From a gender equality perspective, what do you think women bring to councils?

At a policy level, I’ve never found our Council divides along gender lines – whether it’s transport, road safety at schools, lower speeds, innovative urban design or living wage debates. We have women on both sides. However, they more consistently include wider input on debates.

I’ve enjoyed the ability of many women politicians – from local and central government – and diplomats to have fun together and support each other despite quite divergent political views.

Steve Chadwick – Mayor of Rotorua

Steve ChadwickWhy did you seek election?

I thought I was done with public life after 12 years of central Government politics, but in 2013 I decided to run for local government in response to a group asking me to challenge for the Mayoralty in Rotorua. This group and others wanted a style of leadership that would reinvigorate our city and district and give Rotorua’s residents belief in themselves and their city again.

What is it like being a Mayor?

I am the first female Mayor of Rotorua and I love it because you can get things done! It is the art of the possible with a good team behind you. In our team of councillors support is mixed but we all share a love of our place and our people. We add our individual life’s wisdom to the issues before us. I am particularly proud of our transparency, inclusion and honesty. We are achieving such a lot in partnership with our community “tatau tatau”.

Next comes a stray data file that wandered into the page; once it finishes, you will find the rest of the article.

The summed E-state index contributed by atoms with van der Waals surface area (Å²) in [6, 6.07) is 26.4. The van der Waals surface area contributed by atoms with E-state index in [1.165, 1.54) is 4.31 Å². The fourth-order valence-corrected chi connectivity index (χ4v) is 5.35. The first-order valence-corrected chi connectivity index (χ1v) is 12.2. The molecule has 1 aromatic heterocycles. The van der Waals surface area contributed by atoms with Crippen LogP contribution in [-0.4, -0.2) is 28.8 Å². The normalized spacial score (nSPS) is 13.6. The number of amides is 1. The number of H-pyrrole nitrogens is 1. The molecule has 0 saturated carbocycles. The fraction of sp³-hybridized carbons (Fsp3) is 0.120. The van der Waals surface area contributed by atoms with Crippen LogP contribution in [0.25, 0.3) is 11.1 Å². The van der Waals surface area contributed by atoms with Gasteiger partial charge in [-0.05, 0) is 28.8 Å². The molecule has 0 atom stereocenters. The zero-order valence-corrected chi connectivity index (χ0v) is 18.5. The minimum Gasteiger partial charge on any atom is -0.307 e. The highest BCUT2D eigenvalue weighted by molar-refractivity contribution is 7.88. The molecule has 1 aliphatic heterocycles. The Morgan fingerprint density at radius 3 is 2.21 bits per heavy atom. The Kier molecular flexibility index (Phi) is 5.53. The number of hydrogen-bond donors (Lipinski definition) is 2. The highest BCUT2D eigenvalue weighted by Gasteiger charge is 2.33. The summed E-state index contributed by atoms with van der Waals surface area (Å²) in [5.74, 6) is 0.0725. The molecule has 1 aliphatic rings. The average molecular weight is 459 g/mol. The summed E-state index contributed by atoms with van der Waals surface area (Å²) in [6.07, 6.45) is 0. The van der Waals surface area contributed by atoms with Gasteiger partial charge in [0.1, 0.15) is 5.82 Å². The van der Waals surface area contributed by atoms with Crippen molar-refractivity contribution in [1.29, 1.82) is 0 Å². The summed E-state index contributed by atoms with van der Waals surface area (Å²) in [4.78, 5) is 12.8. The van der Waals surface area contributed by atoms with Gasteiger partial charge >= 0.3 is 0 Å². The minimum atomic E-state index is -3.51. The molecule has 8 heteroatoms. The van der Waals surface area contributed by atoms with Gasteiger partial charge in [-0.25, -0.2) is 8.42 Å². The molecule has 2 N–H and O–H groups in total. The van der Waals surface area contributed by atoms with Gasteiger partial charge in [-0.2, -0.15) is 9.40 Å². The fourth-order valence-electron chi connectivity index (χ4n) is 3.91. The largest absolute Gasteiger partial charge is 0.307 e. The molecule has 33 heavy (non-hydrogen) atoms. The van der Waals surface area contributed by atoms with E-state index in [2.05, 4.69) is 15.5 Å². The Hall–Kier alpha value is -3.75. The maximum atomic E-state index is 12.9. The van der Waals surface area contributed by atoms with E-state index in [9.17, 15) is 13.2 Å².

Tips and tricks for those women contemplating standing for council?

My tips for women standing for council are to set your own systems in place to look after yourself once you are elected. Eat well and try to keep fit. Keep a sense of humour and value your dear friends!

From a gender equality perspective, what do you think women bring to councils?

I so value a women’s perspective at the Council table because we care about equity and fairness. In central government and at a local level, gender has never been an issue for me because I have been supported by people who thought I was able to network, hear issues and then find a way to get them heard. I have always enjoyed working with other talented and strong women and this is especially true in local government.

In regard to the art of politics I was fortunate to have the greatest teacher – Helen Clark. There were so many lessons I learnt from her but maybe the greatest was that governance is not a popularity contest. It is about leadership and vision.

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One Response to “Celebrating and encouraging women in local government”

  1. Louise Croot 10 June 2016 at 2:33 pm # Reply

    I encourage women to stand for Regional Councils. The plans policies and decisions made in this complimentary part of Local Government needs women to be part of environment and economic balance in decision making for future generations as well as the here and now. Regions have a need for a strategic overview that include matters related to water quantity and quality, air, pests, flooding and drainage coastal planning waste ,roading and public transport as well as the matters affecting rural and urban interdependence. Our future needs women in decision making on these key matters as climate change and sea level rise will impact on us all.